Inside The Kitchen: McGee’s No. 72 in Traverse City

With forkfuls of hand-crafted combos and plates piled with surprising flavors, there’s only one word to describe McGee’s Number 72.

“It’s unctuous,” said Corporate Chef Joshua Vinocur. “It means having a nice mouth feel. Unctuous.”

The restaurant opened the day after Christmas, filling 7000 square feet off M72.

“This building was actually built back in the 80s, it was constructed to be a cart storage facility for the golf shop at the Grand Traverse Resort,” explained owner John McGee. “Which ironically, I was here as the assistant golf professional and opened the cart barn.”

John and business partner Glen Harrington own two other restaurants in Traverse City, making this the third kitchen that Chef Josh over sees.

“I put a lot of thought into making things that were approachable for the guests but also had, like, foodie content…ya know? ‘Cause I like food.”

Headlining the gastro-pub menu is the fried duck and waffles. So, when does one actually eat said duck and waffles? John says anytime of the day. Dessert even works, too. 

It starts with sturdy base of Belgian waffle—with a little kick.

“How’d you think of jalapeno cheddar for a waffle?” I asked Chef Josh.

“I like the contrast of spicy and sweet. Is always nice to play off in food. And I like cheese.”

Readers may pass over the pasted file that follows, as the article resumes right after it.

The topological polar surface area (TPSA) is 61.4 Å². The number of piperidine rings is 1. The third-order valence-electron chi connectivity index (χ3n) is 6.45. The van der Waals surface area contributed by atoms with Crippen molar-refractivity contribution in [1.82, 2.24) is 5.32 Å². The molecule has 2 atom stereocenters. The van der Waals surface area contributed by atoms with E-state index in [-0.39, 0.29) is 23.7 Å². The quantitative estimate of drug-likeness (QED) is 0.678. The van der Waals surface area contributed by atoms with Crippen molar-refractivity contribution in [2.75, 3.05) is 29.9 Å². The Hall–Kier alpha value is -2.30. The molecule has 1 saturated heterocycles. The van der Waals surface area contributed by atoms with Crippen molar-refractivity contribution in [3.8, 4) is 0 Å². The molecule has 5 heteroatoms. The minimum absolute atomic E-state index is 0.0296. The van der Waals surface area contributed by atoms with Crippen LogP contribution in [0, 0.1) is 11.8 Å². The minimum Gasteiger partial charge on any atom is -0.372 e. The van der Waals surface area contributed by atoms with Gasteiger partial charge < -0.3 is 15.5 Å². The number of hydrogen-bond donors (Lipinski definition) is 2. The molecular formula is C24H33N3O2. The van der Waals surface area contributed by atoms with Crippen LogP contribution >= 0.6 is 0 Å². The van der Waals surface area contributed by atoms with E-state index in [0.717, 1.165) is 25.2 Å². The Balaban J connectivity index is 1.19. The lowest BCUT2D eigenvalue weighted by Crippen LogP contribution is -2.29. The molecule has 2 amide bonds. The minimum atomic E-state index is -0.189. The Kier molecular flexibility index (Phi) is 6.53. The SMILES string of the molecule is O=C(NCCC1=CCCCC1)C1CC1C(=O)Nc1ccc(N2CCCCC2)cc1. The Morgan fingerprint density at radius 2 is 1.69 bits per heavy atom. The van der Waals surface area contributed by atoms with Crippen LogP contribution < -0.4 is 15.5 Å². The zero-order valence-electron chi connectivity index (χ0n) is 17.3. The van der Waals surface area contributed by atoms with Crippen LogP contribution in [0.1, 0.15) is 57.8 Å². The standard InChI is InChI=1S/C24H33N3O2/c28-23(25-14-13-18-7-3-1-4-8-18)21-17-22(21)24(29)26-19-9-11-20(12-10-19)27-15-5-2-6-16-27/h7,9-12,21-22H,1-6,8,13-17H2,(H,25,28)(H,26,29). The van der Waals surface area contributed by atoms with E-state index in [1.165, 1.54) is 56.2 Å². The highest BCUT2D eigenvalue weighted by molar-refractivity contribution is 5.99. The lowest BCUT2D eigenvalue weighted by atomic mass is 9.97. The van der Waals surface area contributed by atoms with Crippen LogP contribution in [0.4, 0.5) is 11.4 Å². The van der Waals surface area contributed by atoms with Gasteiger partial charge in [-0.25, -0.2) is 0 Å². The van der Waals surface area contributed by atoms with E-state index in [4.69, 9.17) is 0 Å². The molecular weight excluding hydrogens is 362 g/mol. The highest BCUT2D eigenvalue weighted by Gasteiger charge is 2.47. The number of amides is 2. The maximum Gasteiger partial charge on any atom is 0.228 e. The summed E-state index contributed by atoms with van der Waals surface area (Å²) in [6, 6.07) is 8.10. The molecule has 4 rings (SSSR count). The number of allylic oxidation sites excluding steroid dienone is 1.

And playing off traditional southern collard greens, Chef Josh wilts baby spinach and roasted red peppers in rendered bacon fat.

Then the duck is butter flied and jumps into a few other baths before the big fry. From seasoned flour to buttermilk, these quackers are double dunked for a crispy outer shell. 

The waffle is sliced rotates with the duck, building up around the braised greens. It’s served with honey and confit garlic butter plus Michigan maple syrup that’s infused with ancho chile, garlic and ginger for a sweet smokey goodness.

And while the duck and waffles are popular, the smoked gouda chicken pasta has sold more than any other menu item in these first three months.

It starts with seasoned chicken breast browned in oil, then set to the side.

Garlic and shallots are added with portabella mushrooms and asparagus tips. And then we bring back the chicken.

“Thin slice the chicken breast which is par-cooked at this point. We’re basically gonna poach the chicken in the sauce we’re about to make. Which is a good way to cook chicken.”

Heavy cream is added followed by penne pasta and then it all melts together with shredded smoked gouda cheese.

And when your plate arrives to the bar, table or even patio… count on every good flavor to be matched perfectly with good service.

Chef Josh sums up the experience. “It’s like food Tetris. Making all the pieces fit just right.”